Pretty much as my title says. I bought this portable external drive with a view to installing my operating system to is in addition to simply storing my files.
I have now found out I cannot do this, or at least Lacie do not support this. I am hoping someone here can inform me as to whether there is a workaround for this perhaps using third party software or another way.
Not so much Lacie not supporting it, but some OSes refuse to install to a USB device (like Win7; what version are you installing?).
Some motherboards will not boot from a USB device, or need BIOS changes.
Can you tell us more: Which OS, how you are installing it, what motherboard, are you attaching it to a USB 2.0 or a USB 3.0 port, and where in the installation process it is failing to install? What message do you get?
If the intent is to "move" the OS from system to system, that won't work either. The hardware differences in the platforms (unless 100% identical) will register as new hardware and will require constant reactivation. It will look to Windows like an install being used more times than allowed.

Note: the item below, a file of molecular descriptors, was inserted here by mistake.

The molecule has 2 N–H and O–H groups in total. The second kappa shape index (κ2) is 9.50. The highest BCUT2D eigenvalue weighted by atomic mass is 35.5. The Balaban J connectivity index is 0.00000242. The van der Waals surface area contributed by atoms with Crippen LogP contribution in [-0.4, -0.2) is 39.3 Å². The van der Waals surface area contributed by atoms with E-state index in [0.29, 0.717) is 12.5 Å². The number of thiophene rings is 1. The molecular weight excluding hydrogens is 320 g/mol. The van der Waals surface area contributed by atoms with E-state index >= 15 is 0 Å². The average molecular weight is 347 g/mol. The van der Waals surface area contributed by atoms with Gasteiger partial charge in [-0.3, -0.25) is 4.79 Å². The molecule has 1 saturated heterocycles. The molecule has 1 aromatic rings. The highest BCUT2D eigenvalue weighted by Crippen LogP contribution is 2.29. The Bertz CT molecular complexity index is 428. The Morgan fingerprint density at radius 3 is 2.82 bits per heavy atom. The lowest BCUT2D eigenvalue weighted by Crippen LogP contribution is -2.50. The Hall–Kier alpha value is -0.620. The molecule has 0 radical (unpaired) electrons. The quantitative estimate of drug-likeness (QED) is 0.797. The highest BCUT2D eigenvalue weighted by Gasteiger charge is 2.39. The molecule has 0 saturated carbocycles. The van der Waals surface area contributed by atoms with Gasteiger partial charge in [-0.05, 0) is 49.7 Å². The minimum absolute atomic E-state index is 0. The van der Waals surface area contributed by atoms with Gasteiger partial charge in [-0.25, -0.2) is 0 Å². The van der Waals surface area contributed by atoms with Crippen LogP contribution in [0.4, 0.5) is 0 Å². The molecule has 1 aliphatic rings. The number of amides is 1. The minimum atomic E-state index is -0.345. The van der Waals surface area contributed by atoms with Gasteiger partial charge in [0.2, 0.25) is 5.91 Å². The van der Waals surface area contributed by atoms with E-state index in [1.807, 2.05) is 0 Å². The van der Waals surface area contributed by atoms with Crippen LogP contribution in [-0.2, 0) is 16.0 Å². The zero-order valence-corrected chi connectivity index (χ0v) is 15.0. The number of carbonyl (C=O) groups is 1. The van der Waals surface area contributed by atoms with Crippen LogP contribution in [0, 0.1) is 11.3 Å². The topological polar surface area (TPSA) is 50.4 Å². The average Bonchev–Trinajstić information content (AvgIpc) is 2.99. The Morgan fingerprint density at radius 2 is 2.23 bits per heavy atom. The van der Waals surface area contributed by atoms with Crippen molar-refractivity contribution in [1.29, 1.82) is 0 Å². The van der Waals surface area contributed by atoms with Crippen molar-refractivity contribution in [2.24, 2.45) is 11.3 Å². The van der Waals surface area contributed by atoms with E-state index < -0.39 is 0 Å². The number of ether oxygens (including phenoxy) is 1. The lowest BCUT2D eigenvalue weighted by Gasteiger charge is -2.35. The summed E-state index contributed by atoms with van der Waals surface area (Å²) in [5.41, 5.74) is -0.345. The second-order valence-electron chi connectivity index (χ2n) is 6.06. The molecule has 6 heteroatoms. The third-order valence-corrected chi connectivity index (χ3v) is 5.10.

You can use something like Acronis to clone your existing drive to the Lacie.
Then boot from the LaCie directly, after making the appropriate changes in BIOS.
But as stated above don't expect it to work on a different machine.
Part of the problem is that I don't want to clone what is on my drive at this time. I want to gradually migrate what I want to keep onto the portable external drive, and then format the old one and start over with it. But because I don't want to disrupt my day to day stuff, I want to do it gradually when I have free time to go through everything.
I am starting to think I would have been better just formatting it and reinstalling the OS to start with. This is a problem I hadn't expected to encounter.
I am going to spend more time googling this tomorrow when I get home. I am hoping I either find the answer that way or on this thread.
I have checked, and Windows OSes refuse to install to removable USB devices.
I can think of two reasons. One is practical: Until recently, USB devices were much to slow to give a satisfactory OS experience. One is revenue-oriented: They don't want people running a single copy of the OS on multiple machines (illegally, I suspect).